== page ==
Sunday, October 22, 2017

Queen by Fire and Steel and Slaughter: Bêlit’s Hymn By Karen Joan Kohoutek

Robert E. Howard’s short story “Queen of the Black Coast” introduced Conan’s first love, Bêlit, a passionate, ruthless pirate queen full of “the urge of creation and the urge of death” (128). Her name comes from the same storehouse of Canaanite/Assyrian legends that brought deities like Ishtar and Derketo into Howard’s Hyborian Age fiction. In real-life legend, Bêlit belonged to the same pantheon, often associated with Ishtar and Derketo, although it’s hard now to know whether the goddesses were popularly connected at the time of their active worship, or whether the association happened when the sources were later compiled out of varied lore.

            In either case, Howard’s Bêlit namechecks two goddesses with whom her namesake was syncretized (Ishtar and Derketo), and also mentions Bel, who was her counterpart’s father in some legends and her husband in others, saying, “Above all are the gods of the Shemites – Ishtar and Ashtoreth and Derketo and Adonis. Bel, too, is Shemitish…” (Howard 247).

            The following tidbits are taken from The Story of Assyria, by Zénaïde  Ragozin, known to have been one of Howard’s sources:

            “As to the female deity of the Canaanites, ASHTORETH (whom the Greeks have called ASTARTE), she is the ISHTAR and MYLITTA and BÊLIT (“BAALATH,” “Lady,”) of the Assyro-Babylonian cycle of gods, scarcely changed either in name or nature; the goddess both of love and war, of incessant production and laborious motherhood, and of voluptuous, idle enjoyment , the greatest difference being that Ashtoreth is identified with the moon and wears the sign of the crescent, while the Babylonian goddess rules he planet Venus, the Morning and Evening Star of the poets” (107 – 108).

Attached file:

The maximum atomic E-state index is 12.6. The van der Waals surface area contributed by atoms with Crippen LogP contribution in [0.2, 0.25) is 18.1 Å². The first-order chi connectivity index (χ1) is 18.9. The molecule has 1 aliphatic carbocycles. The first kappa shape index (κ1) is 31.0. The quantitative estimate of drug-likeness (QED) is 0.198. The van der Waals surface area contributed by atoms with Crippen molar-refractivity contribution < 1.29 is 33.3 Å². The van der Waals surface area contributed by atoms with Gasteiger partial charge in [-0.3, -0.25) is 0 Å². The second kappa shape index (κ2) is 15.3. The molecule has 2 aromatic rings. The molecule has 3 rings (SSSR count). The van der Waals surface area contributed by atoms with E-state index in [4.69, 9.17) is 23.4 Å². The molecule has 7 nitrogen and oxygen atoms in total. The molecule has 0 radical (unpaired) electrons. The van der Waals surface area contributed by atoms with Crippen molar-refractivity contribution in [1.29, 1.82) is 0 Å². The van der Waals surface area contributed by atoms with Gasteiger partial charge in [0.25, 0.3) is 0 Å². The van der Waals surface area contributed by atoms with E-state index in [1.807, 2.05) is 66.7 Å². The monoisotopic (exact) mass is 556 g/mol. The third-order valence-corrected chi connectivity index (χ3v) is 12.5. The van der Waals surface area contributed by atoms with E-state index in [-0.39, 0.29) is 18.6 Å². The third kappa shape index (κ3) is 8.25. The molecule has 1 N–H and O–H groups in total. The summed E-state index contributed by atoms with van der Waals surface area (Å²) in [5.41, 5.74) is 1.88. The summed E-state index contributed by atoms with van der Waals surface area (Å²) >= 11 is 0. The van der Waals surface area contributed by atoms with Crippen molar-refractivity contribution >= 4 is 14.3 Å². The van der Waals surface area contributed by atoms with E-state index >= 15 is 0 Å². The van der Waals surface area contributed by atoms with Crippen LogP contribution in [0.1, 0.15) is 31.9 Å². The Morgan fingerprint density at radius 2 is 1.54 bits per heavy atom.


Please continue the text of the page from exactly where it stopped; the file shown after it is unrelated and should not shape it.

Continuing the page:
“The planet Venus appearing in the evening, soon after sunset, and then again in the early morning, just before dawn, it was called Ishtar at night and Bêlit at dawn, as a small tablet expressly informs us; a distinction which, apparently confusing, rather tends to confirm the fundamental identity between the two, -- Ishtar, ‘the goddess,’ and Bêlit, ‘the lady’” (19).

            “In ASCALON, where the goddess was worshipped under the name DERKETO, she was represented under the form of a woman ending, from the hips, in the body of a fish” (111). This is of particular interest to Howard readers, since we know that Bêlit’s “fathers were kings of Askalon!” (Howard 243).

            Ragozin also states, “To the Canaanites, the Sun and Moon – the masculine and feminine principles, as represented by the elements of fire and moisture, the great Father and Mother of beings – were husband and wife. … in Ascalon and the other cities of the Philistine confederation they both assumed the peculiarity noted above, together with other names, and became, she, the fish-goddess Derketo, and he, the fish-god Dagon (from dag, fish, in the Semitic languages)” (114).

            Of course, Derketo is mentioned as a goddess in Howard’s stories; Dagon is well-known, especially from the work of H.P. Lovecraft, but also appearing, connected with Derketo, in Howard’s story “The Servants of Bit-Yakin.”

The Servants of Bit-Yakin
Artwork by Tomás Giorello
            In an article from1903, J. Dyneley Prince, a professor at Columbia University, published the text of a poem called “The Hymn of Bêlit,” with a phonetic transliteration and a fragmentary translation. He wrote that “this text, which is one of the most difficult of the Sumerian hymns, has, so far as I am aware, never been published before” ( 103). While it can’t be proven that Howard had access to this specific information, the format of the “Hymn” is intriguing, since he prefaced the sections of “Queen of the Black Coast” with verses of a poem called “the Song of Bêlit.”

            Stylistically, the two poems could hardly be more different. Nonetheless, the image of a woman who is both intensely warlike (to quote the Hymn, “the city which I plunder is not restored … From the rush of my onslaught who can flee?”), but also associated with love and sex, fits both characters, the mythological goddess and the fictional woman who declared “I am a queen by fire and steel and slaughter” (Howard 243).